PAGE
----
WWII-era bomber crash kills at least 7, Conn. of­fi­cial says

The Morning Call - - FRONT PAGE - By Chris Ehrmann and Dave Collins

WINDSOR LOCKS, Conn. — A World War II-era B-17 bomber car­ry­ing 13 peo­ple crashed and burned at the Hart­ford air­port in an aborted take­off at­tempt Wed­nes­day, and a state of­fi­cial said at least seven peo­ple were killed.

The four-en­gine, pro­peller­driven plane strug­gled to get into the air and slammed into a main­te­nance shed at Bradley In­ter­na­tional Air­port as the pi­lots cir­cled back for a land­ing, of­fi­cials and wit­nesses said.

It had 10 pas­sen­gers and three crew mem­bers, authoritie­s said.

The state of­fi­cial who gave the death toll spoke on con­di­tion of anonymity.

Con­necti­cut Pub­lic Safety Com­mis­sioner James Rovella said hours af­ter the crash that some of those on board were se­verely burned, and “the vic­tims are very dif­fi­cult to iden­tify.”

At least six peo­ple were taken to the hos­pi­tal, three of them crit­i­cally in­jured, authoritie­s said.

The re­tired, civil­ian-reg­is­tered plane was associated with the Collings Foun­da­tion, an ed­u­ca­tional group that brought its Wings of Free­dom vin­tage air­craft dis­play to the air­port this week, of­fi­cials said.

The vin­tage bomber — also known as a Fly­ing Fortress, one of the most cel­e­brated al­lied planes of World War II — was used to take his­tory buffs and air­craft en­thu­si­asts on short flights, in which they could get up and walk around the loud and windy in­te­rior.

“Right now my heart re­ally goes out to the fam­i­lies who are wait­ing,” Gov. Ned La­mont said. “And we are go­ing to give them the best in­for­ma­tion we can as soon as we can in an

hon­est way.”

The Na­tional Trans­porta­tion Safety Board sent a team to in­ves­ti­gate the cause of the crash.

The plane was a few min­utes into the flight when the pi­lots re­ported a prob­lem and said it was not gain­ing al­ti­tude, of­fi­cials said. It lost con­trol upon touch­ing down and struck the shed just be­fore 10 a.m. The air­plane was con­sumed by the fire, fed by the air­craft’s fuel.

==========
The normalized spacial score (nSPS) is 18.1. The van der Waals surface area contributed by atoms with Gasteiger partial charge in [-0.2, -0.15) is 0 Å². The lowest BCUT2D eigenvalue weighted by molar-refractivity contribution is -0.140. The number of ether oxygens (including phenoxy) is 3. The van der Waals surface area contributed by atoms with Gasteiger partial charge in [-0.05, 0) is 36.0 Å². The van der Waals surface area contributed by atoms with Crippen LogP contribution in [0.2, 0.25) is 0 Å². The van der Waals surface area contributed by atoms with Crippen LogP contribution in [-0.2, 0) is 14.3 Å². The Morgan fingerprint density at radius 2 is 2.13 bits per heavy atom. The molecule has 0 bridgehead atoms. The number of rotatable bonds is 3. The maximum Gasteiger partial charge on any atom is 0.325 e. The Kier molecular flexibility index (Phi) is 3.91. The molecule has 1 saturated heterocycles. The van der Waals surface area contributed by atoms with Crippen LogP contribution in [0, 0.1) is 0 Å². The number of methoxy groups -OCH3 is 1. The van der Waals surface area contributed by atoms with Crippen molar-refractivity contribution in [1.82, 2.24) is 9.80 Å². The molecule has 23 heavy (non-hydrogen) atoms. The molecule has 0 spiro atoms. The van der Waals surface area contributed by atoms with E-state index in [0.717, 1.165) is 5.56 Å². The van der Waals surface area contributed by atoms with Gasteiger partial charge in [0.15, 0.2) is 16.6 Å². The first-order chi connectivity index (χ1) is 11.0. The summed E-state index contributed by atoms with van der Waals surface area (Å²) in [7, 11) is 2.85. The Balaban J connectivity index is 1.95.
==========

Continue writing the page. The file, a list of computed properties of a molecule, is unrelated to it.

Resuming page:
The left wing and tail ap­pear to be all that re­mains of the air­plane.

Flight records from FlightAwar­e show the plane had trav­eled about 8 miles and reached an al­ti­tude of 800 feet.

One per­son on the ground was in­jured, of­fi­cials said. The air­port — New Eng­land’s sec­ond-busiest — was closed af­ter­ward but re­opened a sin­gle run­way 3 hours later.

Brian Hamer, of Nor­ton, Mas­sachusetts, said he was less than a mile away when he saw a B-17, “which you don’t nor­mally see,” fly di­rectly over­head, ap­par­ently try­ing with­out suc­cess to gain al­ti­tude.

One of the en­gines be­gan to sput­ter, and smoke came out the back, Hamer said. The plane made a wide turn and headed back to­ward the air­port, he said.

“Then we heard all the rum­bling and the thun­der, and all the smoke comes up, and we kind of fig­ured it wasn’t good,” Hamer said.

The plane is one of five that were at the air­port this week for tours and flights through Wings of Free­dom.

The same plane also crashed in 1987 at an air show near Pitts­burgh, in­jur­ing sev­eral peo­ple, the Collings Foun­da­tion said. Hit by a se­vere cross­wind as it touched down, the bomber over­shot a run­way and plunged down a hill. It was later re­paired.

Boe­ing-built B-17 Fly­ing Fortresses were used in day­light bomb­ing raids on Ger­many in the war.


Smoke fills the sky af­ter a WW II-era plane crashed Wed­nes­day at Bradley In­ter­na­tional, north of Hart­ford.

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